A federal appeals court has blocked three provisions of New York state's gun law also known as the Concealed Carry Improvement Act (CCIA). However, the future of the law, which was passed just over a week after the Supreme Court declared the previous regulation unconstitutional, will be decided in lower courts, where the case continues to be evaluated.
The US Court of Appeals for the Second Circuit determined that it will not be necessary for gun owners to disclose their social media accounts when applying for a concealed carry permit. It also decided that carrying weapons in places of worship or private properties accessible to the public cannot be restricted.
However, there are other provisions of the controversial legislation that will still be required. Among them, whoever requested a permit to carry weapons must show "good moral character" and have "proper cause," which is understood as a particular need for protection, different from that of the community in general. It will be illegal to carry guns in "sensitive locations," even for those with concealed carry licenses. These locations, determined by the state, include schools and voting centers.
A bittersweet decision
Both the promoters and opponents of the law reacted to the court's decision. Both sides promised that they would continue to defend their position in subsequent judicial proceedings.
"GOA is proud to have played a major role in rebuking her unconstitutional law," said Erich Pratt, vice president of the Gun Owners of America association. However, he acknowledged that the court decision was "not a total victory" and promised that they would continue working until "this entire law is sent to the bowels of history where it belongs."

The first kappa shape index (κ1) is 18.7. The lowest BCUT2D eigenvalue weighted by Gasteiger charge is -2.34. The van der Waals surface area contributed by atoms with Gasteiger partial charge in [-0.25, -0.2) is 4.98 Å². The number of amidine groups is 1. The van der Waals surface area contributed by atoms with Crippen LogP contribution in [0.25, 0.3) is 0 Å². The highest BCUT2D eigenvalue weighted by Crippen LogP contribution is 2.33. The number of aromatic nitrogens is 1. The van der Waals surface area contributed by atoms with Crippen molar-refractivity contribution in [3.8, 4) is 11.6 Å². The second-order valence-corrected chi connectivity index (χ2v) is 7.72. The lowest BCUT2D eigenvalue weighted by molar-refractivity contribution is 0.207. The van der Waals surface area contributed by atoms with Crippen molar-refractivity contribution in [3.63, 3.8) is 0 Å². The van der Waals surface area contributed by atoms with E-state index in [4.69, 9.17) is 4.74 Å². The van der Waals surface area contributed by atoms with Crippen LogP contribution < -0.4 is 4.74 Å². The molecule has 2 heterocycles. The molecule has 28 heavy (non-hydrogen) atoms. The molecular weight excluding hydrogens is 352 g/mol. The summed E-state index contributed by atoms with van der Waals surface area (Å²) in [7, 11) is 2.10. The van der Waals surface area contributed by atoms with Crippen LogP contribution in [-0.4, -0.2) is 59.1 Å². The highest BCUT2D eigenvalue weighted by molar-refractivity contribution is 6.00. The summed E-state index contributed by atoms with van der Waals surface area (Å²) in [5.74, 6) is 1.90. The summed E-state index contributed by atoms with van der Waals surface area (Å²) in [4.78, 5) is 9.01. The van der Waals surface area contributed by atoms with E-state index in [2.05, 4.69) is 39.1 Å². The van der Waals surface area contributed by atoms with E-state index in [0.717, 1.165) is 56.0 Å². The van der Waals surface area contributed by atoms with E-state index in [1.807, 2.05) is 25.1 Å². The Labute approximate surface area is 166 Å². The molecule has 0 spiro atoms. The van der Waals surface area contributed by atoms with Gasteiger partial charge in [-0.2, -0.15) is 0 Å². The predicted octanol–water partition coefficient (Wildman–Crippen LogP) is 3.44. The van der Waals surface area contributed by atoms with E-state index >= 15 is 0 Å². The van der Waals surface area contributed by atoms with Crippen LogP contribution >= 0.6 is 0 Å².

Another member of the organization, Sam Paredes, pointed out where the GOA's effort could go: "We are weighing action at the nation’s High Court." "Frustratingly, much of this Court’s opinion reads like an insubordinate rebuke of the Supreme Court, which is a disgrace and cannot be allowed to stand."
"This commonsense law was enacted to keep guns out of dangerous hands and away from schools, hospitals, parks, public transportation, and other sensitive locations," state Attorney General Letitia James said after she learned the court's decision. "My office will continue to defend New York’s gun laws and use every tool to protect New Yorkers from senseless gun violence."